The electoral tsunami that wiped out Queensland Labor cannot be shrugged off by Julia Gillard as being exclusively based on state issues.
Publicly her backers argue the election was fought totally on state issues, but only a fool would ignore that two of the prime factors have strong federal resonance.
They are the cost of living and truth in politics - both of which Tony Abbott links to the carbon tax.
The result in Queensland has shaken the Prime Minister, now in South Korea. It's not so clear if she gets the message from the furious reaction of Queensland voters - they don't like being deceived.
A major reason for Anna Bligh being re-elected at the previous election was the incompetence of the Opposition. She acknowledged her brush with political death at the time but, instead of learning, repaid voters with two harsh policy decisions, on privatisation and petrol.
The end of the almost sacred petrol subsidy for country areas hardened anti-Labor sentiment. But the plan to sell rail, road and port assets angered Labor's core supporters, in cities such as Ipswich and Rockhampton.
This betrayal is acknowledged by former Labor premier Peter Beattie as the key factor in Bligh's demise.
Labor's statewide vote collapsed and never regained ground, apart from a weak, temporary blip when Bligh took charge during the floods.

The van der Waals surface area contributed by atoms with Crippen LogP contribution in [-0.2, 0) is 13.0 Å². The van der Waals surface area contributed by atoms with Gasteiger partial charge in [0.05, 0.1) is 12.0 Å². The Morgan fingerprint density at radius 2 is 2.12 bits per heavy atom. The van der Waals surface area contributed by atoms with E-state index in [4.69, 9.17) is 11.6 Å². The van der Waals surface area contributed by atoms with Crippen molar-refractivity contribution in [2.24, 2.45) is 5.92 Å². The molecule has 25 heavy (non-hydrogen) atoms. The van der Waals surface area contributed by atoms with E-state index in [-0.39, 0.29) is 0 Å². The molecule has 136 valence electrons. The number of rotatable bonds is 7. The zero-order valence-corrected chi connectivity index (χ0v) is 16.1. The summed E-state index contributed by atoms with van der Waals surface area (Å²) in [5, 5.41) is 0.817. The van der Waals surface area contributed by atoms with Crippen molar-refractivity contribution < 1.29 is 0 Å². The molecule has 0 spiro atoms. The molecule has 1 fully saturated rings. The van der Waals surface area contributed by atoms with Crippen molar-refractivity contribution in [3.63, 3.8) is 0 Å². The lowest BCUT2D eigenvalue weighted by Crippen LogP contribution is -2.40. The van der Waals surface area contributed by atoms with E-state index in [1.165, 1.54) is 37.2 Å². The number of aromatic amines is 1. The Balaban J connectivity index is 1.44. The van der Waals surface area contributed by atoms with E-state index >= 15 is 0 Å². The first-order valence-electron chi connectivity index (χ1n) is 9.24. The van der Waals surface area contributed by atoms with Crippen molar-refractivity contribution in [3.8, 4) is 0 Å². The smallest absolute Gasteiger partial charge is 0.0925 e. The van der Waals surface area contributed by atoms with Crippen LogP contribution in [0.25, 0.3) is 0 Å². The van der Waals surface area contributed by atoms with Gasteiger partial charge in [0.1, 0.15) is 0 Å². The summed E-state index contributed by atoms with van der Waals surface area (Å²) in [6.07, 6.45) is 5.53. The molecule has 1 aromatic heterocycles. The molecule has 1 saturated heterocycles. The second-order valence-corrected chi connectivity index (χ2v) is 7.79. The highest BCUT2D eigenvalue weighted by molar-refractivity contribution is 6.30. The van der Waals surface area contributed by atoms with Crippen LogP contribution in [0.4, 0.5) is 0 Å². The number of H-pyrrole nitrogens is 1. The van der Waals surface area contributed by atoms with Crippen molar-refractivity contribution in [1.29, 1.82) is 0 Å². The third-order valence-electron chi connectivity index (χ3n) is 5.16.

The broad result of Saturday's election was known well beforehand. That's why Tony Abbott jumped on the bandwagon with his disingenuous claim the election was a referendum on the carbon tax.
It was no such thing, but the clever campaigner knows all the rehashing of Bligh's mistake resonates with his campaign that Gillard has lied to the electorate over the carbon tax and is therefore unfit for high office.
He was unable to restrain his gleeful anticipation the smack down for Queensland Labor would be repeated in the federal election.
''Voters of Queensland have delivered a resounding verdict on governments that don't tell the truth and this [federal government] is a government which doesn't tell the truth,'' he said.
If the voters punished federal Labor MPs in Queensland in the same way, Abbott could win on that state's results alone. Polling released yesterday by Essential Media has the Coalition leading Labor 54-46 but the ALP has narrowed the gap.
The challenge for the Prime Minister is to explain her policies to voters in Queensland, and hope their mood has ameliorated enough to listen.
With the leadership challenge and Queensland election out of the way, she has no excuse if she cannot deliver her message. She must not make the same mistake as Bligh did, with personal attacks on her opponent, no matter what she thinks of his ideology.